The Chief Inspector writes in the MAIB Annual Report 2014, just published, as follows:
2014 was another busy year for the MAIB. Thirty-one investigations were started and 33 investigation reports were published. Two Safety Digests and three Safety Bulletins were also published. In comparison to 2013, the average time taken to complete an investigation decreased slightly from 10.9 to 10.2 months.
For the fifth year in succession no UK merchant vessels of >100gt were lost. The overall accident rate for UK merchant vessels >100gt was unchanged from 2013 at 88 per 1000 vessels. There were no crew deaths on UK merchant vessels >100gt, and a review of available records from the last 50 years suggests this has never happened before. The average number of deaths over the last 10 years is 4 per year.
Six small UK vessels (<100gt) were lost in 2014 and five crew lost their lives. Four of these were lost in a single accident when the yacht Cheeki Rafiki suffered a detached keel and capsized in the North Atlantic.
Twelve commercial fishing vessels were lost in 2014 compared with 18 in 2013. This compares favourably with the average losses during the last 10 years (19 vessels per year). 75% of the losses were in the small < 15 metre sector. Eight fishermen lost their lives in 2014 compared with only four lives lost in 2013. The average number of fishermen who lost their lives over the last 10 years is 8.5.
Fifty-nine recommendations were issued during 2014 to 63 addressees. 88.8% were accepted compared with 96.7% in 2013, although substantive responses are still awaited for some of these. The recipients of three MAIB recommendations, domiciled outside of the UK, have not provided a response.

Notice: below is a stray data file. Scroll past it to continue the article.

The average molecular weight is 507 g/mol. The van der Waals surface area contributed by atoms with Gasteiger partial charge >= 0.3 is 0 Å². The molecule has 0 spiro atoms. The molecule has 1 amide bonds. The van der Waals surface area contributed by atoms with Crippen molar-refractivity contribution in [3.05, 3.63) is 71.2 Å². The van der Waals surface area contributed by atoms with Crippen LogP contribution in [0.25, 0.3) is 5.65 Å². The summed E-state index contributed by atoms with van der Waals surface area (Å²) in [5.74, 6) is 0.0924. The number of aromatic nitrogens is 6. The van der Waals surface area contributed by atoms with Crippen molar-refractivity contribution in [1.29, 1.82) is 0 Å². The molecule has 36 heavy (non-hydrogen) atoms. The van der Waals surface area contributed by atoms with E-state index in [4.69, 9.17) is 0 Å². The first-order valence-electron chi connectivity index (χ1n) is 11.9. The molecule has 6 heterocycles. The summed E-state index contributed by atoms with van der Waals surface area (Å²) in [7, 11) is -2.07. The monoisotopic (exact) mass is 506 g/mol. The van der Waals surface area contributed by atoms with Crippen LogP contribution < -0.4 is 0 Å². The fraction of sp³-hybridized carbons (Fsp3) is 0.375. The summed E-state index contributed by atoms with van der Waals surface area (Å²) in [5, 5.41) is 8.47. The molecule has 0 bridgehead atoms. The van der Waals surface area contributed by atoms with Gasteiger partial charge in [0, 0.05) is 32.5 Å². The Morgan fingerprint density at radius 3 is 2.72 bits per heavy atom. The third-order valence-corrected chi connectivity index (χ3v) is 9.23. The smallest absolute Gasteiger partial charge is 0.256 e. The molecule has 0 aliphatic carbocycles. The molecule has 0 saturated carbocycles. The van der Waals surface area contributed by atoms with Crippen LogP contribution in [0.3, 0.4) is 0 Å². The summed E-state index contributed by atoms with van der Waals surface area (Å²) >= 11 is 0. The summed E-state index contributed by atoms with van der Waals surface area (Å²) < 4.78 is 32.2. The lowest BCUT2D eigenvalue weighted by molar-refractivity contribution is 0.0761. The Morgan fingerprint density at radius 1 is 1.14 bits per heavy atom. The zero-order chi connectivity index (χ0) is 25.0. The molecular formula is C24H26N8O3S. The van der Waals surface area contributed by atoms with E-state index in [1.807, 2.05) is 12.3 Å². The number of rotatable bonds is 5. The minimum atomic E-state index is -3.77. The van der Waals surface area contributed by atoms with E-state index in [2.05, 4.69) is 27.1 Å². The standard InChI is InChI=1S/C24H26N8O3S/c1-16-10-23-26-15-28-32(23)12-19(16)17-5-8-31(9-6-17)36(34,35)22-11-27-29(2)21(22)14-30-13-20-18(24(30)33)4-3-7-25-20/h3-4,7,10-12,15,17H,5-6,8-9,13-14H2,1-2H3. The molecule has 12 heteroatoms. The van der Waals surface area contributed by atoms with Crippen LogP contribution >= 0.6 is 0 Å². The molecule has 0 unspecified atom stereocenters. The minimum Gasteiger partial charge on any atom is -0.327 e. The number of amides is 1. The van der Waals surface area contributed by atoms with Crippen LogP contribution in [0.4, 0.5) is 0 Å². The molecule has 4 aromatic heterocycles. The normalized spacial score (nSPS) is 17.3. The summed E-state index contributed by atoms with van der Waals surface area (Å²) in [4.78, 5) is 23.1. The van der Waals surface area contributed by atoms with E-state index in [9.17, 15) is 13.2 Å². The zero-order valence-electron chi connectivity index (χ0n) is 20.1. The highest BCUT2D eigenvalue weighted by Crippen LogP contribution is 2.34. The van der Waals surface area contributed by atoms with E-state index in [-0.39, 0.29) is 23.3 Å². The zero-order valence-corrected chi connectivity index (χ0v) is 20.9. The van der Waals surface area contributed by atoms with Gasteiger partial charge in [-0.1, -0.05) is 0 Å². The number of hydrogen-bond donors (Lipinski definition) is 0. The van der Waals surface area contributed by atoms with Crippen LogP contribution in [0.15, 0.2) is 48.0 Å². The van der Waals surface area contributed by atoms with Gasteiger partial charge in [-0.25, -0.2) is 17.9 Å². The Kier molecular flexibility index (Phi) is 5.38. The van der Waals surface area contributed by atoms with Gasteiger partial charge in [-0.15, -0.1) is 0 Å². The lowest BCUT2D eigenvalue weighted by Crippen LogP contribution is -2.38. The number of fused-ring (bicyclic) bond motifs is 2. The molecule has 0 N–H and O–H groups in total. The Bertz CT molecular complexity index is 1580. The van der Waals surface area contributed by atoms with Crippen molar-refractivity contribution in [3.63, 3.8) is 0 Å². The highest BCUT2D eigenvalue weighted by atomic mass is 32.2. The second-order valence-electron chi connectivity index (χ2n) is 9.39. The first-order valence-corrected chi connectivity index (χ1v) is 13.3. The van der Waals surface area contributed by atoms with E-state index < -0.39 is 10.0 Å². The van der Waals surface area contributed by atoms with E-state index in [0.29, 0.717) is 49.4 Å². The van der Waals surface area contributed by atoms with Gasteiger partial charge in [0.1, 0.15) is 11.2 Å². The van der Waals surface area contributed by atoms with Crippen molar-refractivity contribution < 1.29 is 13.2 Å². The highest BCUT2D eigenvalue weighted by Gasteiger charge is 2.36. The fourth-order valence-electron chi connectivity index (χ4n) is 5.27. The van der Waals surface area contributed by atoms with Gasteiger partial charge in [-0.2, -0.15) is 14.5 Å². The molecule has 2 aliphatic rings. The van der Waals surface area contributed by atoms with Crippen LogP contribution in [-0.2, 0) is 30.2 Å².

One recommendation was rejected. It was made to the manufacturer of the RIB “Milly” following a fatal accident in the Camel Estuary in Cornwall when six people were ejected from the boat, resulting in the loss of two lives and life-changing injuries to two others. Analysis of the handling characteristics of the boat when making high speed turns during trials conducted by the MAIB suggested the steep angle of heel adopted by the vessel during such turns, could be reduced through design changes to the hull. However, the manufacturer has concluded that the hull design is extremely safe “in all likely and realistic manoeuvres”.
Two recommendations were partially accepted. The first, made as a consequence of the grounding of the cargo vessel Danio off the Farne Islands, seeks to address the scourge of seafarer fatigue, which continues to blight vessels trading in the short sea sector, by increasing the numbers of qualified watchkeepers on board such craft. A similar measure was proposed by the UK following the MAIB’s 2004 Bridge Watchkeeping Safety Study, but the proposal met with considerable opposition from international partners. It is to the credit of the Maritime and Coastguard Agency (MCA) that it is prepared to take this important issue to the IMO again despite misgivings about the likely success of any new proposal due to continued international opposition. The second recommendation to be partially accepted was issued to the manufacturer of the ECDIS fitted to the tanker Ovit, which ran aground on the Varne Bank in September 2013. One of a number of safety issues identified during the MAIB’s investigation relating to the display of safety critical information was the failure of an alarm function when the safety contour was about to be crossed. However, the manufacturer’s observation that the failure was due to an installation, rather than a design, problem has been accepted and this recommendation has been closed.